May is National Critical Care Awareness and Recognition Month, a special time to pause and celebrate the dedication of critical care team members at Loma Linda University Children’s Hospital and the commitment they exemplify each day to their patients.
Critical care medicine involves the quick and constant treatment of patients with life-threatening conditions such as organ failure, traumatic wounds, heart attack or stroke. This care is generally administered in an intensive care unit by highly-trained healthcare professionals.
Taylor Baker, a nurse for nearly seven years at Children’s Hospital in the Leonard L. Bailey Cardiac Intensive Care Unit, works in a high-paced environment, striving to provide the best quality care for very sick patients. She is one of many incredible critical care team members at Children’s Hospital and below offers a glimpse of her work.
Q: What’s your role in the intensive care unit.
Taylor Baker: My job is a very unique one because I work in a specialty within a specialty within a specialty — not just the ICU but Pediatric Cardiothoracic ICU. I love being able to use keen knowledge, attentive assessment skills, raw intuition and critical thinking to provide the best quality patient care for very sick children. It is a fast-paced job, and patient conditions can change on a dime. I can take care of babies or kids being discharged home one hour and then hooking another patient to a life support machine the next. I love the anatomy of the heart and carrying out all of the critical interventions to protect it.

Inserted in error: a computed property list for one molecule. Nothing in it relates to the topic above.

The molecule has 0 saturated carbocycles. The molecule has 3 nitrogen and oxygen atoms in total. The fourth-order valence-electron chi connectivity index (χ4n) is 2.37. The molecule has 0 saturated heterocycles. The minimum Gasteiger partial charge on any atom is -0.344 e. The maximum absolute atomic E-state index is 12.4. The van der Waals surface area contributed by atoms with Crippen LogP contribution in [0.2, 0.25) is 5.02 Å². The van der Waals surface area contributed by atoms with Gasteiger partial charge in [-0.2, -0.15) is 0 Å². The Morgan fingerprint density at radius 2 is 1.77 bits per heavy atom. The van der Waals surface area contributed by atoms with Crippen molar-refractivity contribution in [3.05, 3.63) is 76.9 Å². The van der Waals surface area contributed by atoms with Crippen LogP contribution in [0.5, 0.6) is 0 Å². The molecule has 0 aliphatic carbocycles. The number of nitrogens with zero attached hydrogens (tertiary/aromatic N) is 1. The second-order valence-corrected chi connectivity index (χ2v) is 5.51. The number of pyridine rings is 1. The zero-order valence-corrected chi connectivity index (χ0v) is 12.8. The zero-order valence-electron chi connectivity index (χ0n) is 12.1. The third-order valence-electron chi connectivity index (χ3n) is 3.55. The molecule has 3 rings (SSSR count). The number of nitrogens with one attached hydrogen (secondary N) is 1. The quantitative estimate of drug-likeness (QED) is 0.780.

Q: What motivated you to become an ICU nurse?
A: The late Dr. Bailey was my inspiration. His unwavering passion for this patient population and pioneering vision for pediatric cardiac critical care inspired to me pursue a career in this field.
Q: What’s your favorite part about your job?
A: Being able to serve a patient during the what may be the most vulnerable time of his or her life.
Q: In your opinion, why is quality critical care so important?
A: Because attention to detail can make all the difference. Recognizing signs and symptoms and picking up on subtle changes allows us to prevent a cardiac arrest or catch a patient before they go into heart failure. Also, there is no other time when patient advocacy is more imperative. In the ICU, we take care of people who are so sick they are unable to speak for themselves or make decisions about their care and treatment.
Q: What do you want people to know about critical care and your role in it?
A: Often, critical care has a happy outcome, but sometimes it doesn’t. Occasionally people tell me, “I just couldn’t take care of sick children, my heart is just too big. Working in the ICU opens our hearts to the possibility of being broken every day if it allows us to provide our patients the best quality care.
Visit our website to learn more about the critical care provided at Loma Linda University Children’s Hospital.